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Why am I receiving winmail.dat attachments?

Users may receive this file as an attachment instead of the regularly attached file under these very specific circumstances:

  1. The sender is using Outlook for Windows
  2. The sender has a contact record for the recipient enabled to use Rich Text or his default settings are set to use Rich Text
  3. The recipient is not using Outlook for Windows

Recipients of these files must use third-party software to decode the attachments or ask the senders to deliver the files using a different means.

Barry Wainwright, a long time Macintosh user and manager of the IT group for his company, posted this explanation on the YouTalk mailing list:

RFT (not to be confused with the RTF format used as a markup language for text based documents) was developed by Microsoft long, long ago, before the use of HTML in email became ubiquitous. Microsoft wanted to provide some way for users to send rich emails, complete with embedded graphics and formatted text. Remember that in those days (around e early nineties), all email was plain text only! Because there were no widely accepted and used standards in those days, each mail client did its own thing.

There were a few different solutions, Eudora had its own mark-up format, Setext was also developed and was most notably used by the TIDBits newsletter (I believe the setext edition was only recently discontinued). Microsoft developed its own far more capable, format and called it RFT. It was only ever implemented by Microsoft Exchange/Microsoft Outlook. It allowed the user to send mail containing formatting and embedded images and other documents in a way that seems so simple today, but was revolutionary some 15-20 years ago.

Because it was a proprietary format, it could only be fully interpreted by other Microsoft Outlook clients. Other mail clients receiving such email received the formatting information and any embedded attachments in a winmail.dat file attached to a plain text version of the body of the email (sometimes, depending on the configuration of e mail client and server, this plain text version is missing). This was not a huge issue, because the use of Exchange was pretty much limited to enterprise level businesses, and was pretty much a standard between them, so most users of Outlook were communicating with other users of Outlook almost exclusively.

Non-Outlook users on both Mac and Windows systems may receive these winmail.dat attachments. It is not limited to just one platform.

How do I prevent receiving winmail.dat attachments?

The sender using Outlook for Widows must make the changes plus you also need to delete your Auto Complete cache file. (see below**)

Multiple locations within Outlook for Windows and Exchange can enable Rich Text settings, making eliminating this problem difficult.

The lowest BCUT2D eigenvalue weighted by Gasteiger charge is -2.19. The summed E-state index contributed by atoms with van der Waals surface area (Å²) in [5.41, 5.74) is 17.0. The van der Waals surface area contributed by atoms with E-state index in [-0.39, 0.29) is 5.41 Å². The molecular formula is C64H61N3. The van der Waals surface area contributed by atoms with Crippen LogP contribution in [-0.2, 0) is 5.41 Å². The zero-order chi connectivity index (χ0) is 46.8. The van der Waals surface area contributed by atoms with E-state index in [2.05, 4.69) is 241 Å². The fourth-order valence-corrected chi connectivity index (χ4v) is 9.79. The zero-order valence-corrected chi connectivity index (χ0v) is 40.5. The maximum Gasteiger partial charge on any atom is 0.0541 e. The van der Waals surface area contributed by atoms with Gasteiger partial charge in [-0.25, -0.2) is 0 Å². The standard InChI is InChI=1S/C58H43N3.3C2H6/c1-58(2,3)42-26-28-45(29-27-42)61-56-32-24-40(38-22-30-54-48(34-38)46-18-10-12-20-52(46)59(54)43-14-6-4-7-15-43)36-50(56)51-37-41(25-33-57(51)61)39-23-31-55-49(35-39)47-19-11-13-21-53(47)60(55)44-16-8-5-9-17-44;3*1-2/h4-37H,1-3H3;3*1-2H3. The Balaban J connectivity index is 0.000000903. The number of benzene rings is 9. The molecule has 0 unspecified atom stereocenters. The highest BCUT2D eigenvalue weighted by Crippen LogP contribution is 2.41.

• The Rich Text setting may be specified in the Outlook for Windows contact record for the recipient.
  • Outlook also has a default setting, which may be enabled for Rich Text, that will apply to all newly created contact records.
  • An Exchange server, if used, may impose this as a default or impose this as an initial default setting.

To verify that a recipient’s contact record is not set to send Rich Text messages, open the contact record form the address book, double-click the E-mail address or right-click the E-mail address and select Outlook Properties… Set the Internet Format to either Let Outlook decide the best sending format or Send Plain Text only. This must be done for each contact record.

To set Outlook 2010’s default mail format, select Options from the File tab, select the Mail tab and select HTML or Plain Text from the Compose messages drop-down menu.

To set Outlook 2007 and earlier default mail formats, select Options from the Tools menu, select the Mail Format tab and select HTML or Plain Text from the Compose in this message format drop-down menu.

**Delete Auto-Complete cache file:

I checked everything you needed to check on the sending Windows PC and it was set up to use HTML as the sending format and my contact was set as ”Let Outlook decide…” But I was still receiving winmail.dat files from this sender. I tried deleting my contact record from the sender’s address book entirely and that didn’t fix it. Then I deleted my cached email address from the auto-complete cache in Outlook and that fixed it. [Added January 15. 2013. Contributed by Bill Tepper]

To enforce mail standards for Outlook for Windows within an Exchange environment, administrators should look to implementing Administrative Templates for Outlook via a Group Policy.

How can I view winmail.dat attachments?

Consider using Josh Jacob’s TNEF’s Enough, a winmail.dat decoder. It is available for Mac OS X 10.4 through 10.6 and is donationware.

Klammer allows you to open MSG & Winmail.dat files on Mac. $5.99 at Mac App Store.

Letter Opener Lite  $6.99 at Mac App Store. To get the integrated plugin version you need to purchase Letter Opener Pro directly for $29.99


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